shot! Sheesh. I think I'd be able to skip

Futurama, but the Trivia Challenge is

something I've always heard about from

USENET year-after-year and I'd like to

experience it now. This year's match of the

Black Ink Irregulars versus the Purple Pros

includes Len Wein, Mark Waid, and Kurt

Busiek. The fan team boasts Tom Galloway, David Goldfarb, and Jim

Drew. But I'm also a sucker for a comics writing session.


2:00 Fandom on the Internet How has the internet

impacted fandom? Tom Galloway, Sadie O McFarlane,

Kim McFarland. Room 13

I don't know much about pre-Internet fandom. It's only what I've read

that I know. Heck, even when I first started with comics in 1989, my

fandom was on-line with local networked BBS's. But this is an

interesting panel.


There are also a number of panels that sound like a rip-roaring hilarious

good time. My favorite in this category goes to Gary Groth and his gang

of malcontents:


4:30 The Comics Journal Performs A Public Service-In

the wake of the kind of crippling disaster that has befallen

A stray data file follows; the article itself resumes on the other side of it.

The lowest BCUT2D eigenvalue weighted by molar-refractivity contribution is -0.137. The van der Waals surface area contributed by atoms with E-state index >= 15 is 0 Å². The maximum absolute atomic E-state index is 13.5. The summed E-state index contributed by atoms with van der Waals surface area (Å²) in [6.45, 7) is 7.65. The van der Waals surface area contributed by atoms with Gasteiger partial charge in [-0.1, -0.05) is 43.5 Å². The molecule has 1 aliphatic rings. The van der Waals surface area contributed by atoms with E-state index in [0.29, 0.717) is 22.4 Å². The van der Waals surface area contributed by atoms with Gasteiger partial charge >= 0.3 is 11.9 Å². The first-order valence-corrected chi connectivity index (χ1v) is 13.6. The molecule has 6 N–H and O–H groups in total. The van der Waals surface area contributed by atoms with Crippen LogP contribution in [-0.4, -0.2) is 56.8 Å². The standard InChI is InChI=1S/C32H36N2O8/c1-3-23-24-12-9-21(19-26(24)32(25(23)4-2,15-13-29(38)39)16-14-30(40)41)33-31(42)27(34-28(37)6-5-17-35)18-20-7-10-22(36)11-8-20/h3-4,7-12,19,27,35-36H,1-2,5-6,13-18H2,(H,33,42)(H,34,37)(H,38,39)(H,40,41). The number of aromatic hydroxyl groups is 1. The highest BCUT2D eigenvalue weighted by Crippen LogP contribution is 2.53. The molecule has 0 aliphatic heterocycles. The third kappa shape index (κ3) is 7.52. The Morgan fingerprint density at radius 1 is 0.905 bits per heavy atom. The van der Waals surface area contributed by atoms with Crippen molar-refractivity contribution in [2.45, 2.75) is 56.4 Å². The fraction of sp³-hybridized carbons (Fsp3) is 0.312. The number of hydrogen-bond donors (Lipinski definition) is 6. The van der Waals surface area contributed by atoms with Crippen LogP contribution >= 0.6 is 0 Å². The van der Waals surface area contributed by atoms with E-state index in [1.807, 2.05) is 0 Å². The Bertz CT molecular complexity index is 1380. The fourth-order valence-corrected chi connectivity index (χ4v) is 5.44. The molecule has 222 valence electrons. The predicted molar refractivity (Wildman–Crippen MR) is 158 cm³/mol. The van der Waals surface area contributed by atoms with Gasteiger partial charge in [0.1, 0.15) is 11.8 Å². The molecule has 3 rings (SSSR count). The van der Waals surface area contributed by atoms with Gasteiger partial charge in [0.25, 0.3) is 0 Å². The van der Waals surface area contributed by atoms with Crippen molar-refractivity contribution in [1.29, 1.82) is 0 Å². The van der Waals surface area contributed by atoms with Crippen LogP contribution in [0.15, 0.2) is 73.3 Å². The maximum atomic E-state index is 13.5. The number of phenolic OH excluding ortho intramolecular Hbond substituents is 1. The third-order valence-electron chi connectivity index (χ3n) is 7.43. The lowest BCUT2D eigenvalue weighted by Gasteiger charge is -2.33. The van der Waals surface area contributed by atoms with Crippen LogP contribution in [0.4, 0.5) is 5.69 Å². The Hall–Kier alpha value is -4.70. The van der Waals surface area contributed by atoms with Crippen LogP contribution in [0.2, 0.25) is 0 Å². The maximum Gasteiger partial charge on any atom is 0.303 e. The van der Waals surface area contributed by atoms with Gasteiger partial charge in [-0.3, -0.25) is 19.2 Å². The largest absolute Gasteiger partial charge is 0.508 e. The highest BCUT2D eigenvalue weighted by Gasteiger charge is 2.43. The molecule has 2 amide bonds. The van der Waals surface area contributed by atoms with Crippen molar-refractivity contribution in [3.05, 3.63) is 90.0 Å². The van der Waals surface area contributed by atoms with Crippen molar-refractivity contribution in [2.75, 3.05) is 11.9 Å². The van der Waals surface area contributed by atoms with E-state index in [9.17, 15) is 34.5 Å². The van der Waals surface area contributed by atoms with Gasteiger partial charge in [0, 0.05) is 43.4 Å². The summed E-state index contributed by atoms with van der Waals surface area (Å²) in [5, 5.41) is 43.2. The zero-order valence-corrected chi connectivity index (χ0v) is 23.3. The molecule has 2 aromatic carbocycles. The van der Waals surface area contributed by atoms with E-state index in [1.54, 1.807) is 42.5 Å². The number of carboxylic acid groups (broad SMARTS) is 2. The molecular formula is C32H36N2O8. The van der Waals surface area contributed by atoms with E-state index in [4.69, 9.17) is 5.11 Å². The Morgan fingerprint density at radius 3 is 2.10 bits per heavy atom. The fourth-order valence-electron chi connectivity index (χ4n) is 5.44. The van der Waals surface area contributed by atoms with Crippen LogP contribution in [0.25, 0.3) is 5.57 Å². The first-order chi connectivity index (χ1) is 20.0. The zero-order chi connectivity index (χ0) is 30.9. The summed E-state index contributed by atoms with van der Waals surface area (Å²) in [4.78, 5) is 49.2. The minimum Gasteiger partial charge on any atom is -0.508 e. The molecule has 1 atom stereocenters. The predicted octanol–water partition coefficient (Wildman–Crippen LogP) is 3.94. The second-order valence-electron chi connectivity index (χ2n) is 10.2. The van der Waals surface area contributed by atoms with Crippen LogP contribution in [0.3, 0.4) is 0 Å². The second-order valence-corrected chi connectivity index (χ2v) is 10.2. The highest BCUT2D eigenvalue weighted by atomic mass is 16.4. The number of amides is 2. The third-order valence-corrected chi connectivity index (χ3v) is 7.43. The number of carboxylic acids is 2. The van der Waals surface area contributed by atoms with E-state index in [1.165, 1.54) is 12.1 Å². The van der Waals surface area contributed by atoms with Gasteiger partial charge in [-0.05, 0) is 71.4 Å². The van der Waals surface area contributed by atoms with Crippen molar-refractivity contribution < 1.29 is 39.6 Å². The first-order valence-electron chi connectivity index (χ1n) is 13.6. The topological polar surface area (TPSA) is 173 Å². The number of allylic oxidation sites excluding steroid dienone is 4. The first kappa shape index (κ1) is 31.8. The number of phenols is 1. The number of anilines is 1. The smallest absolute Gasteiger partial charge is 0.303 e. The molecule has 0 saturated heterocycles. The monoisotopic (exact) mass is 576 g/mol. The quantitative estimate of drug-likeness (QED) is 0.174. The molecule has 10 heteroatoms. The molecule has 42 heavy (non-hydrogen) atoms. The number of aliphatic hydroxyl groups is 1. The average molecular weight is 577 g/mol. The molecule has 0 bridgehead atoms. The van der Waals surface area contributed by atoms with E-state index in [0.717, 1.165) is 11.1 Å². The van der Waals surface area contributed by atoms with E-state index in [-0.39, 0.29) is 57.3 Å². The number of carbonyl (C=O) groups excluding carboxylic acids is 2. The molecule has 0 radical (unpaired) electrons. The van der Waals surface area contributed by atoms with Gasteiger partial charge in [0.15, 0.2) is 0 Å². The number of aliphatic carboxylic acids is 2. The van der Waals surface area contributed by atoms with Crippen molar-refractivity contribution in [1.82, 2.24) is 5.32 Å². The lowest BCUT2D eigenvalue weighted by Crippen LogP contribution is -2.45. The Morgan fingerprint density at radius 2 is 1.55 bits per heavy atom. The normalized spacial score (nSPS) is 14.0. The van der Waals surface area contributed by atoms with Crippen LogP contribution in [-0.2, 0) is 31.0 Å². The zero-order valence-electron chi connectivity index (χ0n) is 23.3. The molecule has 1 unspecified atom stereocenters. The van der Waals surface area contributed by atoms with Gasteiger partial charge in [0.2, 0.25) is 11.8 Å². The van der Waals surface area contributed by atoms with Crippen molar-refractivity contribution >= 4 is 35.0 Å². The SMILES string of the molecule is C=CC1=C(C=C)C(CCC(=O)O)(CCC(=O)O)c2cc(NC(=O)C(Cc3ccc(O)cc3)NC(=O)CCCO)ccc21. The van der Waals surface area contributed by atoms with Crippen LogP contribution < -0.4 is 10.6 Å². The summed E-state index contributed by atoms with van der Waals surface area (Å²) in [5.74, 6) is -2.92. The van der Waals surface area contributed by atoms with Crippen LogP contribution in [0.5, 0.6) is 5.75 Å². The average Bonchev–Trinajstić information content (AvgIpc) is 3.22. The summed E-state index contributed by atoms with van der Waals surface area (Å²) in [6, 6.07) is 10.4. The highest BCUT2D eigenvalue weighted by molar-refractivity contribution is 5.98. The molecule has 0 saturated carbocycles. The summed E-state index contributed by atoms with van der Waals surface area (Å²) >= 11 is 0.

the recent comics market, there comes a time of mourning,

a time of recover and healing, but most of all a time of

recriminatory finger-pointing. Someone must take the

blame, and the Journal has bravely appointed itself to cast

the first several stones. Methodically and objectively sifting

through the many backstabbers and opportunists who

have set the tone for the nineties comics industry the

Journal has formed its own Nuremburg-style tribunal to

bring to light the most deserving criminals. Gather the

mob. Light the torches. Sharpen the guillotine. Let the

cleansing begin. Only after we have gnawed the bones of

our enemies can we wipe the blood from our hands and

face the dawn of a new day. Room 16A

...and slightly earlier on Friday:

3:00 Create an issue of Wizard: The Comics Magazine

Do you think you have what it takes to work at Wizard?

Prove it! Join Wizard Senior Staff Writer Jim McLauchlin

along with Editor-in-chief Pat McCallum and learn how

they create columns and features by working with them.

Help plan regular columns like "Character Profile,"

"Casting Call," the ever important "Wizard News" and

much more. The work done at this panel will be

incorporated into a future issue of Wizard, so be there!

Room 7A

I'd like to go there and suggest a feature in the magazine that includes

both text and something about comics. Not just big bright glossy photos

and 'articles' on wrestling or movies.

All I have to do right now is make it through the next 5 or 6 days. =)